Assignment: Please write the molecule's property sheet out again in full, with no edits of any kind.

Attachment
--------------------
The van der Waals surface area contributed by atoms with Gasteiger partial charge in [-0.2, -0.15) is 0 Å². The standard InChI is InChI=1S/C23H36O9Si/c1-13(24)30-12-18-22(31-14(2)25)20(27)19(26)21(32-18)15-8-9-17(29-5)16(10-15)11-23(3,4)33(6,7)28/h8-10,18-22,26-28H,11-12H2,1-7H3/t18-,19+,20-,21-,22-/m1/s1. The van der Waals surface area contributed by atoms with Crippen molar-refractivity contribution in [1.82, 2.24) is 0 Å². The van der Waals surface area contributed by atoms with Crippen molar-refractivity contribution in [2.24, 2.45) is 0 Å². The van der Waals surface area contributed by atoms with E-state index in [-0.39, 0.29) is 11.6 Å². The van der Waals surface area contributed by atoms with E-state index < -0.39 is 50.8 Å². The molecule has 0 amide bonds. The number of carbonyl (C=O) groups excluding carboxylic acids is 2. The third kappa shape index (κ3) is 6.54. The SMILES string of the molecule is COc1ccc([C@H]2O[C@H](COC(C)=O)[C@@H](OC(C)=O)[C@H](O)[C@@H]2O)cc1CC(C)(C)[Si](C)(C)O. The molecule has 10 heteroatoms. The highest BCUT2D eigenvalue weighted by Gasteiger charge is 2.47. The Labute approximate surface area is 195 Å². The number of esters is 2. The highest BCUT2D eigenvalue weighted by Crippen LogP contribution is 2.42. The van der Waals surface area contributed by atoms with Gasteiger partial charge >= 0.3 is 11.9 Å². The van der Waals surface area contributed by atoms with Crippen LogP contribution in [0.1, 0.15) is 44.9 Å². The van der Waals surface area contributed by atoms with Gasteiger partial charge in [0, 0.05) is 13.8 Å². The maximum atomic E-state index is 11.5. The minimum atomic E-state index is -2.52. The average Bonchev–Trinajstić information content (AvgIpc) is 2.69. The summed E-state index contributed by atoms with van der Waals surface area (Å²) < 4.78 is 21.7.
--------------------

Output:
The van der Waals surface area contributed by atoms with Gasteiger partial charge in [-0.2, -0.15) is 0 Å². The standard InChI is InChI=1S/C23H36O9Si/c1-13(24)30-12-18-22(31-14(2)25)20(27)19(26)21(32-18)15-8-9-17(29-5)16(10-15)11-23(3,4)33(6,7)28/h8-10,18-22,26-28H,11-12H2,1-7H3/t18-,19+,20-,21-,22-/m1/s1. The van der Waals surface area contributed by atoms with Crippen molar-refractivity contribution in [1.82, 2.24) is 0 Å². The van der Waals surface area contributed by atoms with Crippen molar-refractivity contribution in [2.24, 2.45) is 0 Å². The van der Waals surface area contributed by atoms with E-state index in [-0.39, 0.29) is 11.6 Å². The van der Waals surface area contributed by atoms with E-state index < -0.39 is 50.8 Å². The molecule has 0 amide bonds. The number of carbonyl (C=O) groups excluding carboxylic acids is 2. The third kappa shape index (κ3) is 6.54. The SMILES string of the molecule is COc1ccc([C@H]2O[C@H](COC(C)=O)[C@@H](OC(C)=O)[C@H](O)[C@@H]2O)cc1CC(C)(C)[Si](C)(C)O. The molecule has 10 heteroatoms. The highest BCUT2D eigenvalue weighted by Gasteiger charge is 2.47. The Labute approximate surface area is 195 Å². The number of esters is 2. The highest BCUT2D eigenvalue weighted by Crippen LogP contribution is 2.42. The van der Waals surface area contributed by atoms with Gasteiger partial charge >= 0.3 is 11.9 Å². The van der Waals surface area contributed by atoms with Crippen LogP contribution in [0.1, 0.15) is 44.9 Å². The van der Waals surface area contributed by atoms with Gasteiger partial charge in [0, 0.05) is 13.8 Å². The maximum atomic E-state index is 11.5. The minimum atomic E-state index is -2.52. The average Bonchev–Trinajstić information content (AvgIpc) is 2.69. The summed E-state index contributed by atoms with van der Waals surface area (Å²) < 4.78 is 21.7.